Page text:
The Bronx Cultural Mosaic

The Bronx...Its History & Perspective
~An Ongoing Series~

Excerpted from North of Manhattan by Harry Hansen
Published by Hastings House in 1950

Ship & Bottle

If Henry Hudson returned today and viewed the land where Manhattan ends, he would observe a great bridge arching over the waters between the island and the land north of Manhattan. He would see tall buildings rising above the trees, but the contours of the land would have changed little from the time he last saw it in 1609. What would puzzle him most, perhaps, would be the 100-foot base that holds an effigy in bronze of a bearded sea captain in wide boots that now stands above his anchorage. He almost certainly would not recognize this as Karl Bitter's concept of himself, nor would he understand why he was thus elevated.

In the days after Hudson, the island of Manhattan was separated from the mainland by a small erratic creek that the Dutch called Spuyten Duyvil, and which the English thought meant "Spitting Devil," though they were never certain about its meaning. It had a small, confirmed channel, with large cliffs impeding its course, and it wound around what we now call Marble Hill as far as what is presently West 230th Street. It then flowed south into the Harlem River, where it met tides coming up from the East River.

This Spuyten Duyvil creek separated Manhattan from the land beyond and became the boundary of two counties.

Although the winding course of Spuyten Duyvil Creek around Marble Hill has long since been filled in and a wider ship canal had been blasted through the rock to provide easy passage for coal barges to the East River, the political boundary remains. The authority of the borough of Manhattan jumps the water boundary and holds fast the little tip of land that sticks like a prodding thumb into the borough of the Bronx.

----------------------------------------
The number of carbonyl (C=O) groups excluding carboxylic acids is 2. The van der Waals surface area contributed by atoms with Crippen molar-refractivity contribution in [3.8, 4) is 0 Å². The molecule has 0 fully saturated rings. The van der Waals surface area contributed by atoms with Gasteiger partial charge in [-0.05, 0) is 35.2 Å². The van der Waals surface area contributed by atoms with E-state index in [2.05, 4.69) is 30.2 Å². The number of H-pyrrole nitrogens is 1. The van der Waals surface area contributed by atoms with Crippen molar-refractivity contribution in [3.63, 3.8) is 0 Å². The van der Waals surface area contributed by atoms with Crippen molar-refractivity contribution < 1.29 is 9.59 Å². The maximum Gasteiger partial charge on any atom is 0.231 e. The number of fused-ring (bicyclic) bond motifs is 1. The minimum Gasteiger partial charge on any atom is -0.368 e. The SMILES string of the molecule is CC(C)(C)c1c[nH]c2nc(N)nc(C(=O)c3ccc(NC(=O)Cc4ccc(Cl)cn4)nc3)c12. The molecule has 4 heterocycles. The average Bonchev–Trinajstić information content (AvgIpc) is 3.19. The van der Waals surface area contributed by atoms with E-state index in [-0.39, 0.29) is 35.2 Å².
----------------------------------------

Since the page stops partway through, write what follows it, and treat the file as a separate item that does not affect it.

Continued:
Now we must return to Henry Hudson and what happened on September 13, 1609, and how it affected the fortunes of the settlers. On that day, Hudson anchored in the river near the Indian Village of Nappechamack, which in Indian lingo meant "the trap-fishing place." The Dutch transliterated the name to Nepperhan and it still identifies the river that flows secretly into the Hudson at Yonkers.


The shipmaster permitted some of the Indians to board the "Half Moon" and then decided to detain two of them.

According to a journal that was written in English and was kept by Robert Juet, a mate, an Indian was caught stealing a pillow, two shirts and two bandoliers. The master's mate shot him down, and when another Indian tried to climb aboard, the cook cut off his hand.

The Half Moon set sail and went as far as Albany. The ship returned several weeks near its former anchorage at Spuyten Duyvil, and on October 2, was besieged by a shower of arrows.

In retaliation, The Dutch fired six muskets, killing several Indians. Then they fired the small cannon which was called a Falcon and the bewildered Indians fled into the woods. Thus, the White Man's superior power and cruelty were demonstrated off the banks of the what would later be known as the Bronx.




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